Let’s see an example of this in C:
I realise that this isn’t hugely idiomatic C – a
for loop would be better; we
should assert that
n > 0; and the temporary variable would be declared in the
loop, and so on – but bear with me as these decisions make it easier to draw
comparisons with the WASM.
We define a parameter
counter which we initially set to
i1 which is the previously-calculated
i2 which is the
fib(n-1); and a temporary variable
tmp which is used
The algorithm works as follows:
- Check the special cases for fib(0) and fib(1)
- If counter is less than the parameter
n, then use the previously-calculated
fib(n-1)values to calculate
fib(n), increment counter and repeat.
- Otherwise, return
fib(n-2) + fib(n-1)using the stored values.
Now, let’s have a look at the algorithm in WebAssembly. Note that while WASM is a bytecode and is generally machine-generated, this WASM is hand-written using the textual S-Expression representation.
Each bit of WASM is commented with the C code it corresponds to. A few things
are worth mentioning. Firstly, WASM requires the parameters and local variables
all to be declared upfront. The indexing space begins with the parameters, and
is followed by each local variable. Therefore, we have that n is index 0,
counter is index 1,
i1 is 2,
i2 is 3, and
tmp is 4. All are mutable and
can be get or set using
It’s worth noting the structured control flow.
br 1 instruction means that “branch to the block with relative nesting
depth of 1”.
then block has depth
0 as it is closest,
loop block has depth 1.
There are two types of blocks: “normal” blocks (as introduced by the
then in this case), meaning that branching to them will resume
execution at the end of the block, and
loop blocks, where branching to them
will resume execution at the start of the block. Hence, here, evaluating
1 will cause the
loop block to be evaluated again.
The WASM textual representation is designed as syntactic sugar, hiding the fact that WASM is actually a stack machine. Desugared, we get the following WebAssembly function:
The file is similar, but instead of
the desugared form shows how the WASM bytecode is actually stored, where local
variable 2 and local variable 3 are pushed onto the stack as arguments to the
The annotated IR is a fairly uninteresting intermediate representation which annotates each block with the local variables that are modified inside of it, including any sub-blocks. This is useful for when we later compile away local variables into single static assignment (SSA) form. The Annotated IR can be calculated efficiently in a single pass.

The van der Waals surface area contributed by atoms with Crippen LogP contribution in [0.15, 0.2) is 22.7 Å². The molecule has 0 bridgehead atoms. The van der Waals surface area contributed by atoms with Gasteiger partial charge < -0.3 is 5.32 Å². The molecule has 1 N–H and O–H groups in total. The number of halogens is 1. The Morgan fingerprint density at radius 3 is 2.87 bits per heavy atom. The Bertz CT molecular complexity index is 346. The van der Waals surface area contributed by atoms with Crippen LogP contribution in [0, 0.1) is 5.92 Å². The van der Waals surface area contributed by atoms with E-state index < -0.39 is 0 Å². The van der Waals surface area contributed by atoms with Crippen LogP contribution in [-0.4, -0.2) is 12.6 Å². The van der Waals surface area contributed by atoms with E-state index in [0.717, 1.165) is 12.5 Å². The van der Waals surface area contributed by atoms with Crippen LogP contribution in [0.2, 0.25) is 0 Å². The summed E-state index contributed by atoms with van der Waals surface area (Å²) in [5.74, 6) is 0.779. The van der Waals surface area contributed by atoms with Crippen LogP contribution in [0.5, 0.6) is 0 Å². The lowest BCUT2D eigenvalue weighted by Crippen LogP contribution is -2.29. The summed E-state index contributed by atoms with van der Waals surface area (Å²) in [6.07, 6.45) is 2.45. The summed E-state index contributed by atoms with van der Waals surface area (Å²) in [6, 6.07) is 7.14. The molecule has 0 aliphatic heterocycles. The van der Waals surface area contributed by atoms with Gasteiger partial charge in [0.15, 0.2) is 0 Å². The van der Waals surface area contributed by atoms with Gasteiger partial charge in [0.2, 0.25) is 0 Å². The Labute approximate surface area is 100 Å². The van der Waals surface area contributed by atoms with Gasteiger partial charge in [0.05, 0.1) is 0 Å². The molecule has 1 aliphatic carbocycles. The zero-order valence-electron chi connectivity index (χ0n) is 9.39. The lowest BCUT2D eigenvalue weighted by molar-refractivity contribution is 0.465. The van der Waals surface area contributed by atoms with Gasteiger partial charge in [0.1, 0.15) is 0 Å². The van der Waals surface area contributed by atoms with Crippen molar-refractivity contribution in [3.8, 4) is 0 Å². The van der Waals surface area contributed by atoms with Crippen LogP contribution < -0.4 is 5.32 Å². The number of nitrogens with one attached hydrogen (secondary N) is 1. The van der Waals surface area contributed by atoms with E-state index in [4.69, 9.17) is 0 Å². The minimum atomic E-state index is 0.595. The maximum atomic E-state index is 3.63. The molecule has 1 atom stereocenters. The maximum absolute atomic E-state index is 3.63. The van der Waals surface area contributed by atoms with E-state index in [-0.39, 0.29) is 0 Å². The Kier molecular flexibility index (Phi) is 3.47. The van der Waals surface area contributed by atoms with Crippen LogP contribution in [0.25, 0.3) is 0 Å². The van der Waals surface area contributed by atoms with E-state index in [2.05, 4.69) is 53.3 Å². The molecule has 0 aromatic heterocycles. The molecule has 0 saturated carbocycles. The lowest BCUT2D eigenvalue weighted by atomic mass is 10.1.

The Stackless IR is where things become more interesting. While a stack machine allows compact storage of WASM programs, it’s more challenging to compile it directly. Additionally, thinking about block nesting levels becomes cumbersome, and having mutable local variables floating around makes optimisations (such as constant folding) trickier.
The Stackless IR has:
- No operand stack: everything is explicitly let-bound, and operations take arguments explicitly
- No mutable variables: the IR is in single-static assignment form
- Explicit continuations
If you are unfamiliar with continuations, they can be thought of as “a bit of the program that can be evaluated later”. Consider the following example, where we compare two numbers, returning 1 if they are equal and 2 otherwise. In WebAssembly, we could write:
We set the
res variable to 1 if the numbers are equal, 2 otherwise, then
The Stackless representation of the program is:
There are a few differences. Firstly, the stack is gone completely: we have an
let binding construct,
i64.eq takes two arguments explicitly, as
you would expect in a more traditional language. Secondly, we have constructs of
cont: let’s have a look at these in a bit more detail:
cont(0)) takes a single argument (
v4:i64) and in its body
branches to the
return label (meaning returning from the function), returning
v4. This is the continuation evaluated after either branch of the if
construct. The parameter records the value of the
res local variable, which is
modified in each branch.
Continuations 1 and 2 denote the true and false branches of the if statement, respectively. Both let-bind an integer, before branching to continuation 0.
if construct is also quite different:
This can be read as “if
v3 is true, then evaluate continuation 1 with no
arguments, otherwise evaluate continuation 2 with no arguments”.
The generation of Stackless IR
can also be performed in a single pass.
WebAssembly’s validation rules allow us to know the layout of the stack at any
given time, so it’s possible to emulate a stack as we pass through the list of
instructions. As we name
v2, we can keep track of
the stack as follows:
which may then be translated as